HEMPSTEAD, N.Y. — Namath wore mink coats and rode in limousines. Even good ol' country boy Richard Todd, a pickup-truck-kind-of-guy from Alabama, bought a sports car when he got to New York.
But don't expect to see the New York Jets' current quarterback skid into the training camp parking lot behind the wheel or in the back seat of something exotic.
Ken O'Brien drives a 1979 Volkswagen convertible.
"The Volkswagen is definitely him," O'Brien's wife, Stacey, said. "Very laid back."
Somehow, O'Brien has managed to remain low-key in New York, but the time when he could keep a low profile is long gone. He's no longer just a Jet quarterback in a media madhouse. He's arguably the best quarterback in the league.
O'Brien bought the Volkswagen when he signed his first professional contract shortly after the Jets picked him ahead of Dan Marino in the 1983 draft. The selection brought more than its share of chuckles.
The Jets, 10-2 going into Sunday's game against the Rams at Giants Stadium, are having the last laugh, however.
Last year, O'Brien became the first Jet quarterback to lead the NFL in the passer ratings with a 96.4 mark. He's No. 1 again so far this season at 104.8 and also leads the league in completion percentage (65.6), touchdown percentage (6.9) and average yards gained per attempt (8.7).
The fans may have been ready to storm the Jet offices after the draft in '83, but these days they're heralding the club's director of player personnel, Mike Hickey, as a genius.
The interesting thing is, no one who ever saw O'Brien play questioned his ability to throw a football. The problem was that hardly anyone ever saw him play.
Stanford star John Elway, the first player drafted in 1983, went to college a few hours' drive from O'Brien (who attended UC Davis) but had never even heard of O'Brien until the Jets picked 24th in the first round.
O'Brien was the fifth quarterback drafted out of the Class of '83. He hates the inevitable comparisons--with Elway, Marino, New England's Tony Eason, Buffalo's Jim Kelly and Kansas City's Todd Blackledge--even now, when a lot of football experts are saying he may be the best of the batch.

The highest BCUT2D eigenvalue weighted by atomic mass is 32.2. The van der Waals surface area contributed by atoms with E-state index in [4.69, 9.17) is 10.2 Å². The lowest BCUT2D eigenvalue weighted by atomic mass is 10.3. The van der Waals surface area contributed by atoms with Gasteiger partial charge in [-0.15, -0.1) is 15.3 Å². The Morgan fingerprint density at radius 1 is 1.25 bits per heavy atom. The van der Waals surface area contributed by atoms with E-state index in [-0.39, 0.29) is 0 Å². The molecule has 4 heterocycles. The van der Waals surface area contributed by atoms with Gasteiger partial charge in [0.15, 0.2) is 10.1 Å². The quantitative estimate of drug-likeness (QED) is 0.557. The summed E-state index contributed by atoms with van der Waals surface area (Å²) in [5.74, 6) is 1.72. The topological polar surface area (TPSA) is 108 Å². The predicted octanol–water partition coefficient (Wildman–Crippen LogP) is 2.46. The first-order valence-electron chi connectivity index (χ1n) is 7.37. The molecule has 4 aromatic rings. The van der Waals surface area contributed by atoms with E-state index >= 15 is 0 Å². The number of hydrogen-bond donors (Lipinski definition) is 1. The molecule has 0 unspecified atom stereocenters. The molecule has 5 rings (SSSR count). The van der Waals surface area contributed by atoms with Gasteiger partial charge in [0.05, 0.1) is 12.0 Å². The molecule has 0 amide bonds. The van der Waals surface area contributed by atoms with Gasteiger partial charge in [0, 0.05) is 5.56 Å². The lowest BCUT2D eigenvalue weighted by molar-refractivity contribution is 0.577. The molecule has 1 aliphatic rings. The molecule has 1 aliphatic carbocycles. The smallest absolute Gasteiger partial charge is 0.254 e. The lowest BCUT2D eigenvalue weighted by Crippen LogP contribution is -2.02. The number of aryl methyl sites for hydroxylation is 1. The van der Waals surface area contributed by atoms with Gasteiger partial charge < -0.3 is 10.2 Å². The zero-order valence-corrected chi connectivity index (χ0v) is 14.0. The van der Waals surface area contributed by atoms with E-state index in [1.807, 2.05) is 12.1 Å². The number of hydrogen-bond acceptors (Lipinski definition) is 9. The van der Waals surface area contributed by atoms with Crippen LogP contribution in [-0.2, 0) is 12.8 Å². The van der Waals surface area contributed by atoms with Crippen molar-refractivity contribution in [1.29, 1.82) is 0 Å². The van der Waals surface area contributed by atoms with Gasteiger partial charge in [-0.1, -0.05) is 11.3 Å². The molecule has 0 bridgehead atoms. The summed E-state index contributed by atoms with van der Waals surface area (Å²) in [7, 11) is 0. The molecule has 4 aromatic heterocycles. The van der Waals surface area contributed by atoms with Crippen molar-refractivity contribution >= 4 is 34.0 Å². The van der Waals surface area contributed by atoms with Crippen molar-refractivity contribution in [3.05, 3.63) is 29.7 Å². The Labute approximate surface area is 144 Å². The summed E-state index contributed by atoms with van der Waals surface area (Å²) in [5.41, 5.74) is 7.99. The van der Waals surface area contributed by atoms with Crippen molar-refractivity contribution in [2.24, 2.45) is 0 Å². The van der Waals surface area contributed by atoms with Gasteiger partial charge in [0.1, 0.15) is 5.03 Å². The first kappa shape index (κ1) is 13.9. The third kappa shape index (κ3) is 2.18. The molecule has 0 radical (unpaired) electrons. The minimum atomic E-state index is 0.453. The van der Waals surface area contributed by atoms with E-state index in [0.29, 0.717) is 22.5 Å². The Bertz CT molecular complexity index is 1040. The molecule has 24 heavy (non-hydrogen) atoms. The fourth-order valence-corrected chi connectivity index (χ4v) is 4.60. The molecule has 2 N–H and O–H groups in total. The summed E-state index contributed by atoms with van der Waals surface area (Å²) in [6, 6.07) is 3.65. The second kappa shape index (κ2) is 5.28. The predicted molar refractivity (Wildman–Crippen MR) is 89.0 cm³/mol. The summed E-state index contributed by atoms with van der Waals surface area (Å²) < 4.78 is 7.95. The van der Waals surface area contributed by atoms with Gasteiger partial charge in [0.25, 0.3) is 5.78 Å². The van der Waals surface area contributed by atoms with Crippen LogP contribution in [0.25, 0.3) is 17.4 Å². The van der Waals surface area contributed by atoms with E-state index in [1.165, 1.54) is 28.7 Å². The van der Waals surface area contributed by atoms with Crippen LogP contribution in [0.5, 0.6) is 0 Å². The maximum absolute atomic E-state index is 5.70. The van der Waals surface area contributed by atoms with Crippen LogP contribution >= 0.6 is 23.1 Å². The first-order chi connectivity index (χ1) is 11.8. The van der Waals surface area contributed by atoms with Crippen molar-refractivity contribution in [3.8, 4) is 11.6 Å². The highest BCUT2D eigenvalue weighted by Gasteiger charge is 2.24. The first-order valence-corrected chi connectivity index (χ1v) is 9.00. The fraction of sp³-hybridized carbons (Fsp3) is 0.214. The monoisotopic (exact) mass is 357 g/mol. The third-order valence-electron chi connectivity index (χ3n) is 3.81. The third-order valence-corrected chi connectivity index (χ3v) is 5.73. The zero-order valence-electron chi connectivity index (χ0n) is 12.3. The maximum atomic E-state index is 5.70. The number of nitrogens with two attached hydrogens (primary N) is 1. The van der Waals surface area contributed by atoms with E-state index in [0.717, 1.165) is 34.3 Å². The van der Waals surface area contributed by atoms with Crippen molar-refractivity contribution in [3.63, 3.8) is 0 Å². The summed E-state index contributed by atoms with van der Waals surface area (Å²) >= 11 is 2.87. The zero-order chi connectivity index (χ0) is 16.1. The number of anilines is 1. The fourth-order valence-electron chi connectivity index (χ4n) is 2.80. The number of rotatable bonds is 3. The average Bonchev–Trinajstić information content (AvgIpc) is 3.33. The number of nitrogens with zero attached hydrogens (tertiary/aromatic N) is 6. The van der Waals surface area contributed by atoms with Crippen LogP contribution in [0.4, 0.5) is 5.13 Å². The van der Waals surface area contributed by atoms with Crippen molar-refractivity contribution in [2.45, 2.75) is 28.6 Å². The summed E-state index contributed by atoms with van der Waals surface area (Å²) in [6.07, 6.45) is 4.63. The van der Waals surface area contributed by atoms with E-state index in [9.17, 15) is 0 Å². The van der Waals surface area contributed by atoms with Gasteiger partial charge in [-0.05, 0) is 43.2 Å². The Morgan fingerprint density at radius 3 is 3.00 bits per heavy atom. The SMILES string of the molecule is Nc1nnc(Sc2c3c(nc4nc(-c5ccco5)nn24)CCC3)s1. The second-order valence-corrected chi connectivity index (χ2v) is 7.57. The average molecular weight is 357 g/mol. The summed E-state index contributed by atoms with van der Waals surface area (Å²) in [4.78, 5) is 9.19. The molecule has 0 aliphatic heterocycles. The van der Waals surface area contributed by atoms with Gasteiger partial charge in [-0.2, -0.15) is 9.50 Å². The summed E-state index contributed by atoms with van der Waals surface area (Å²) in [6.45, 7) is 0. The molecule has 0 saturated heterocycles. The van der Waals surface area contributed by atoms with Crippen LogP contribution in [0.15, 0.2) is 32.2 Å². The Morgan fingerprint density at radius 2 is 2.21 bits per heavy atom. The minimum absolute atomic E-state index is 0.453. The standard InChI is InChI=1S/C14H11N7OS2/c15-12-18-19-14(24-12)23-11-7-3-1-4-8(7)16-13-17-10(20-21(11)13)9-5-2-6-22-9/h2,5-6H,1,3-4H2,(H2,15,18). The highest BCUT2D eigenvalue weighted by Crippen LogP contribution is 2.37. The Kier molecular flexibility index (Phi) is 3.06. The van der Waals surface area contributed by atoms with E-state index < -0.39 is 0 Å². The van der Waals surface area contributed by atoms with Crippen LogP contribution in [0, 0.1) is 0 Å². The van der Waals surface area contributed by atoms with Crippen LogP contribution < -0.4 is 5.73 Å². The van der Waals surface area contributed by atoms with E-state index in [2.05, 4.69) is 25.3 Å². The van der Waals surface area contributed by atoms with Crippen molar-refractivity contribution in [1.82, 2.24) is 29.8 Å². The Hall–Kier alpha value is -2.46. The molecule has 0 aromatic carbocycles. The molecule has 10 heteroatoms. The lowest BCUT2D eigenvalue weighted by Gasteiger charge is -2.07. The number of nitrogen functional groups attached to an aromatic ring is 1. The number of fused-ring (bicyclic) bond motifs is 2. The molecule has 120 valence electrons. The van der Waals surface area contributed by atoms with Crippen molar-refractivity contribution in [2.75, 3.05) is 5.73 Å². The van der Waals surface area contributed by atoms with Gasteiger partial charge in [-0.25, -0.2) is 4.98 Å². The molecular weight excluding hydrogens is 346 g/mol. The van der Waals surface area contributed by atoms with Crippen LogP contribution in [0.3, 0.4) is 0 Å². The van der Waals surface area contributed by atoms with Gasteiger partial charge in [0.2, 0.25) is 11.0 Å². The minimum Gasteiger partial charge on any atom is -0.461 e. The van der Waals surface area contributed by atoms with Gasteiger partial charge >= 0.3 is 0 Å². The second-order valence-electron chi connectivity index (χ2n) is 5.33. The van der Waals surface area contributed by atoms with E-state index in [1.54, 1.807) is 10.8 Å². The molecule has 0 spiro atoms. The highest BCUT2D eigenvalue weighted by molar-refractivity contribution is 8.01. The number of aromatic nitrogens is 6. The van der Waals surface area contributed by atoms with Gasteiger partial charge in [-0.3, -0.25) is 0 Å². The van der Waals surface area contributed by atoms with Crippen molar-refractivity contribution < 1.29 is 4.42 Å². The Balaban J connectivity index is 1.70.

"I don't waste my time with that stuff," O'Brien said. "We're all in totally different situations. I'm here, doing whatever it takes to make me the best I can be and make the Jets a winning team.
"In the final analysis, you just have to look at your team's record and how much you improve individually each year."
Don't ask O'Brien to honk his own horn. You won't even get a tiny, little Volkswagen-like beep. In that car, he says he feels comfortable. In the limelight, he's just the opposite.
"Kenny really fits into the personality of this Jets team," veteran receiver Wesley Walker said. "We're not that charismatic. We're just a hard-working bunch of guys who are happy with success and nothing less.
"I think he looks at the accolades as a distraction that takes away from what he's trying to concentrate on. That's just the type of person he is."
Tight end Rocky Klever, O'Brien's closest friend on the team and his roommate on the road, sarcastically calls the man who is his son's Godfather "a real dirtbag."
"His personal life? Well, let's say you'd never suspect he was an NFL quarterback," Klever said, laughing.
If you're looking for outrageousness, go to Chicago.
Two years ago, however, O'Brien's nice-guy image took a severe blow when he and teammate Mark Gastineau waltzed into Studio 54 . . . and the middle of a fight.
The ensuing trial lasted a month. "It was the longest-running misdemeanor trial in New York history," O'Brien said. O'Brien was acquitted. Gastineau was not.
But while O'Brien, No. 1 on the depth charts going into training camp, was sitting in court, Pat Ryan, now his backup, was earning the job as starter.
"I didn't touch a football for four weeks," said O'Brien, a pre-law major who helped put himself through UC Davis by working at a law firm. "The trial took me out of the (starting) lineup. The trial was a shame, but it opened my eyes. You have to be aware that people are always watching you."
So much for party time in Manhattan. These days, O'Brien's idea of a night on the town is a beer at a Hempstead tavern a mile from his house.
He only gets beat up on the football field now.
Last year, O'Brien made the NFL record book by being sacked 62 times, the most by one quarterback in the history of the game. And he absorbed a whole lot more.
Guard Jim Sweeney started calling him "Timex" because of O'Brien's ability to take a lickin' and keep on tickin'.
This season, O'Brien has been buried under the rush only 26 times, and the difference shows in the standings.
Much of what appears to be improved protection is due to experience and O'Brien's growth as a quarterback. UC Davis' offense may have been patterned after that of the San Francisco 49ers, but that doesn't change the fact that it was a Division II school.